That leaves either cutting benefits, or cutting payments to providers.  Except there's really no "or".  The CMS, which is the agency in charge of implementing those cost savings, pretty much says that cutting provider payments means cutting benefits

Virtually all of the Medicare cost savings that Democrats are using to pay for their plan come from one of three things:

  • Ending "overpayments" to Medicare Advantage providers
  • Adjusting (downwards) provider payments based on productivity growth in the broader economy
  • Demanding a 50% discount from pharmaceutical companies for seniors who are in Medicare Part D's "donut hole".

Medicare Advantage "overpayments" are, in fact, payments for extra benefits. They almost have to be, because of the way that the payment mechanism is set up.  The CMS report makes it very clear that cutting out the overpayments will result in a substantial loss of benefits by current enrollees.  Now, maybe we shouldn't be providing those benefits--but cutting them is not going to be popular. It's not clear how long the benefit reduction will survive the political process.

And the productivity adjustments are even worse, says the CMS:

It is important to note that the estimated savings shown in this memorandum for one category of Medicare proposals may be unrealistic. H.R. 3962 would introduce permanent annual productivity adjustments to price updates for institutional providers (such as acute care hospitals, skilled nursing facilities, and home health agencies), using a 10-year moving average of economy-wide productivity gains. While such payment update reductions would provide a strong incentive for institutional providers to maximize efficiency, it is doubtful that many could improve their own productivity to the degree achieved by the economy at large.8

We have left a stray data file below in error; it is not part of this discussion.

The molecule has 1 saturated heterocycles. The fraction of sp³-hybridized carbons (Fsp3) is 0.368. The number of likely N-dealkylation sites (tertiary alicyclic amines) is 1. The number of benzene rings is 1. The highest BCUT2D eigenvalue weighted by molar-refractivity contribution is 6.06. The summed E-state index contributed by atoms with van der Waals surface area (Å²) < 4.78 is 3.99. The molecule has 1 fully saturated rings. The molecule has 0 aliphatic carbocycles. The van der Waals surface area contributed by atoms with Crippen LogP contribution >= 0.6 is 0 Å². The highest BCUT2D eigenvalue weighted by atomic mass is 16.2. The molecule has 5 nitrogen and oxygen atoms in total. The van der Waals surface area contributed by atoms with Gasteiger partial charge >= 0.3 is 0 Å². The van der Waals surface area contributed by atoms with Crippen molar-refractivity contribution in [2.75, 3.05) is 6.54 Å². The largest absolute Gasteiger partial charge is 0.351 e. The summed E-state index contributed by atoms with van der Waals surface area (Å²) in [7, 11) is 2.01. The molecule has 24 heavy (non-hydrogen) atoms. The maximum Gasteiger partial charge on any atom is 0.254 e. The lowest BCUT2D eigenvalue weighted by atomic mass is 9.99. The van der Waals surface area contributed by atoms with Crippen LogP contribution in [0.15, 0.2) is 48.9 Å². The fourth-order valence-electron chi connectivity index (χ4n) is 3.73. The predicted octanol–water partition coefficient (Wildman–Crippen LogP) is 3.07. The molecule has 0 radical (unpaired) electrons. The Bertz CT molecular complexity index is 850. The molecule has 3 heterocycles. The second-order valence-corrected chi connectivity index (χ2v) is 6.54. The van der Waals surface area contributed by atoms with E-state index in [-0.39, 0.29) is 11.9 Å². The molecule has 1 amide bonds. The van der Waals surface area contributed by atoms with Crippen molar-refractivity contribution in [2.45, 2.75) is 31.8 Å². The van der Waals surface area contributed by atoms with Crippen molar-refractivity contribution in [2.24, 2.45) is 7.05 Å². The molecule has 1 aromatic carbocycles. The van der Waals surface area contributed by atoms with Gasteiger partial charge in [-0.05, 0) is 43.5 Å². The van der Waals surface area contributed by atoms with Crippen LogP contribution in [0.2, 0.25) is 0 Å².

Over time, a sustained reduction in payment updates, based on productivity expectations that are difficult to attain, would cause Medicare payment rates to grow more slowly than, and in a way that was unrelated to, the providers' costs of furnishing services to beneficiaries. Thus, providers for whom Medicare constitutes a substantive portion of their business could find it difficult to remain profitable and might end their participation in the program (possibly jeopardizing access to care for beneficiaries). While this policy could be monitored over time to avoid such an outcome, so doing would likely result in significantly smaller actual savings than shown here for these provisions.

Footnote 8 goes onto note that because of a phenomenon known to economists as Baumol's Cost Disease, medical productivity doesn't improve as fast as most of the rest of the economy--basically, activities that are very labor intensive don't tend to have massive productivity gains.  That's why it still takes just about as many teachers to teach 50,000 sixth graders as it did fifty years ago.  Similarly, it still takes one person to give you a sponge bath and administer your pills.  

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Megan McArdle is a columnist at Bloomberg View and a former senior editor at The Atlantic. Her new book is The Up Side of Down.